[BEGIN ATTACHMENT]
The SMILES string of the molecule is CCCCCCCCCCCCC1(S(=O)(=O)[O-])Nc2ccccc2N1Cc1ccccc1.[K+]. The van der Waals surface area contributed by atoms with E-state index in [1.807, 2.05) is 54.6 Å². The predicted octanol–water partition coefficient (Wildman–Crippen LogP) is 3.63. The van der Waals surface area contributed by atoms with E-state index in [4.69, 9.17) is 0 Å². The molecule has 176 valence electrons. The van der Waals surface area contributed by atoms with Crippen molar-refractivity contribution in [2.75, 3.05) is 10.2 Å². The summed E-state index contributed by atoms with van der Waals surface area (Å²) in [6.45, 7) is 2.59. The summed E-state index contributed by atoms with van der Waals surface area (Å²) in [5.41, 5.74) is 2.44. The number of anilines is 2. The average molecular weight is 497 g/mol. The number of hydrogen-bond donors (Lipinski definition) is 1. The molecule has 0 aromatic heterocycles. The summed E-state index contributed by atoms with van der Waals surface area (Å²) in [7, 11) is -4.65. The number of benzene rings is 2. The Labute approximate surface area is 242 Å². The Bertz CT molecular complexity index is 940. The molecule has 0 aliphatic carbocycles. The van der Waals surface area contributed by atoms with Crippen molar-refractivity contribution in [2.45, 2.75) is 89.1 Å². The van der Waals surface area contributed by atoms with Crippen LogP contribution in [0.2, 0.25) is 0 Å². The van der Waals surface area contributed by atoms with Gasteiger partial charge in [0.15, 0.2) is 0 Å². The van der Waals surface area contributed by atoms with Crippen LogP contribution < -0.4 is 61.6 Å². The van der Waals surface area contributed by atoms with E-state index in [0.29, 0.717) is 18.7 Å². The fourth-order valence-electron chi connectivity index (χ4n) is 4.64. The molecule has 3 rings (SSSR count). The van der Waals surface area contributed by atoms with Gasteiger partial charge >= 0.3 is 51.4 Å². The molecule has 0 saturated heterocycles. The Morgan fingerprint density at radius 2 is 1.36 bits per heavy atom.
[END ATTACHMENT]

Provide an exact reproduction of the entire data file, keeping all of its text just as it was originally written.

The SMILES string of the molecule is CCCCCCCCCCCCC1(S(=O)(=O)[O-])Nc2ccccc2N1Cc1ccccc1.[K+]. The van der Waals surface area contributed by atoms with E-state index in [1.807, 2.05) is 54.6 Å². The predicted octanol–water partition coefficient (Wildman–Crippen LogP) is 3.63. The van der Waals surface area contributed by atoms with E-state index in [4.69, 9.17) is 0 Å². The molecule has 176 valence electrons. The van der Waals surface area contributed by atoms with Crippen molar-refractivity contribution in [2.75, 3.05) is 10.2 Å². The summed E-state index contributed by atoms with van der Waals surface area (Å²) in [6.45, 7) is 2.59. The summed E-state index contributed by atoms with van der Waals surface area (Å²) in [5.41, 5.74) is 2.44. The number of anilines is 2. The average molecular weight is 497 g/mol. The number of hydrogen-bond donors (Lipinski definition) is 1. The molecule has 0 aromatic heterocycles. The summed E-state index contributed by atoms with van der Waals surface area (Å²) in [7, 11) is -4.65. The number of benzene rings is 2. The Labute approximate surface area is 242 Å². The Bertz CT molecular complexity index is 940. The molecule has 0 aliphatic carbocycles. The van der Waals surface area contributed by atoms with Crippen molar-refractivity contribution in [2.45, 2.75) is 89.1 Å². The van der Waals surface area contributed by atoms with Crippen LogP contribution in [0.2, 0.25) is 0 Å². The van der Waals surface area contributed by atoms with Gasteiger partial charge in [0.15, 0.2) is 0 Å². The van der Waals surface area contributed by atoms with Crippen LogP contribution < -0.4 is 61.6 Å². The van der Waals surface area contributed by atoms with E-state index in [0.29, 0.717) is 18.7 Å². The fourth-order valence-electron chi connectivity index (χ4n) is 4.64. The molecule has 3 rings (SSSR count). The van der Waals surface area contributed by atoms with Gasteiger partial charge >= 0.3 is 51.4 Å². The molecule has 0 saturated heterocycles. The Morgan fingerprint density at radius 2 is 1.36 bits per heavy atom.